How "UnREAL" were the 2016 Presidential Elections
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How "UnREAL" were the 2016 Presidential Elections

The election coverage wasn't so different from the machinations of Rachel and Quinn on the Lifetime series UnREAL

How "UnREAL" were the 2016 Presidential Elections

A couple of weeks ago, I was introduced to UnREAL, an American drama television series that premiered on Lifetime on June 1st, 2015. The story is this: a young television producer is being pushed by her ambitious boss to to disregard integrity and fabricate prurient show content. This series gave us a glimpse into the world of reality television show creators and how they construct their stories. Interestingly, in the first episode, this behind the scenes team created a narrative, assigning identifiers to the different contestants on their show. Villain, hero, sidekick; which character was going to get most sympathy etc... Then I realized something. If Reality TV is as doctored as this show is, what makes me think that the political elections are any less manipulated.

The more I think about the election coverage and the way that the candidates were being presented to the world, the more I believe that an intentional narrative was created and fed to people. Hillary was the hero on the road to redemption. Trump was the infallible radical villain who alienates those politically, socially and economically impoverished. Bernie was the underdog ideal candidate; the one who would’ve probably been thrown under the bus as consequence of people’s ignorance and cynicism. The rest of the candidates acted as hero’s obstacles and remained a small part of the election story.

The candidates played into these rolls, embracing the implicit labels the media had placed on them. Remember however, these stories were created at the commencement of the election process. A binary narrative involving hero and villain was created the moment both candidates announced that they were running. Trump, a democrat until he decided to change his political affiliation to identify himself as republican, had never been as radically anti-human rights until the election started. Hillary, who was born to a republican family and claimed she was a moderate for many years before she ran for president, was never as liberal as she is right now. Being on the fence about things doesn’t get you the votes. This 2016 election functioned in absolutes; in order to win you needed to choose one side and commit.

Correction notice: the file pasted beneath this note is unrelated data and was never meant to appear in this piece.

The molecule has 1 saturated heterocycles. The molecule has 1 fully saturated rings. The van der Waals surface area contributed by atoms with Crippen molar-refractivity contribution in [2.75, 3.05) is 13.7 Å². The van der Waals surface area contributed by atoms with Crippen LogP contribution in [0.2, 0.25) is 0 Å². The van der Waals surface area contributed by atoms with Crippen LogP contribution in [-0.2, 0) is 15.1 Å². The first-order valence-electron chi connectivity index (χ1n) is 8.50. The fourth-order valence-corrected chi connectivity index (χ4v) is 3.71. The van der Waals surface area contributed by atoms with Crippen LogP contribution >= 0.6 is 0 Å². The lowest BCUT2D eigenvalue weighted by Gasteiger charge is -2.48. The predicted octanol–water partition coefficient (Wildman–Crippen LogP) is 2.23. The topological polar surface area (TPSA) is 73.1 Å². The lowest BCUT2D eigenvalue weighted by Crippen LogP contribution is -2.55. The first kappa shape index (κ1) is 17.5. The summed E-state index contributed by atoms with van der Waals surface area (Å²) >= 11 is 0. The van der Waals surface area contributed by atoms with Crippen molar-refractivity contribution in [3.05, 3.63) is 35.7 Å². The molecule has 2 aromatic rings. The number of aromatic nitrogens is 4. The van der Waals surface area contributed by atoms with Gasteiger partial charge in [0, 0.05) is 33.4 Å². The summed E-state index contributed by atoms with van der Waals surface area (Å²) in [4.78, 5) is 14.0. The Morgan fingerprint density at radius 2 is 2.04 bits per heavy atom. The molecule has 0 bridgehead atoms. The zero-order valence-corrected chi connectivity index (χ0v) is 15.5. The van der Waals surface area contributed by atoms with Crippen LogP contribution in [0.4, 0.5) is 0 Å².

This begs the question: with Trump as President, should we be as worried as we are right now? We must keep in mind however that he did desensitize a whole American populace from considering political, economic and sociological perspectives of the sexually, ethnically, racially and racially diverse people in this nation. Since his election, Trump has redacted many of his discriminatory actions (mostly because he probably realized he’s not in a position to do so because of his status as President Elect). He didn’t ruin the Iran deal. He removed his Muslim ban statement from his website. He refused to interfere with the Supreme Court’s decision on the Same-Sex Marriage Act. Of course, this can change at anytime considering his volatile personality. Bu if he doesn’t, was Trump just playing the role of the antagonist as a ploy to get elected? While Trump normalized discriminatory behavior, and desensitized the outrage of said citizens being discriminated, I realize that Trump cracked open the floor board on an already festering, discriminatory, institutional foundation. What he did was show the world that the sexist, homophobic, racist, xenophobic roots of America affects people in discreet nuanced ways that make half of the American citizens in the country believe that the other half doesn’t belong.

The media played an unscrupulous role in all of this too. There was limited coverage of every other candidate, as the news created focalized hegemony on the Trump/Hillary narrative. Media Tenor, a content analysis firm, said it best when it claimed that,

“Game-centered reporting has consequences. The media’s tendency to allocate coverage based on winning and losing affects voters’ decisions. The press’s attention to early winners, and its tendency to afford them more positive coverage than their competitors, is not designed to boost their chances, but that’s a predictable effect.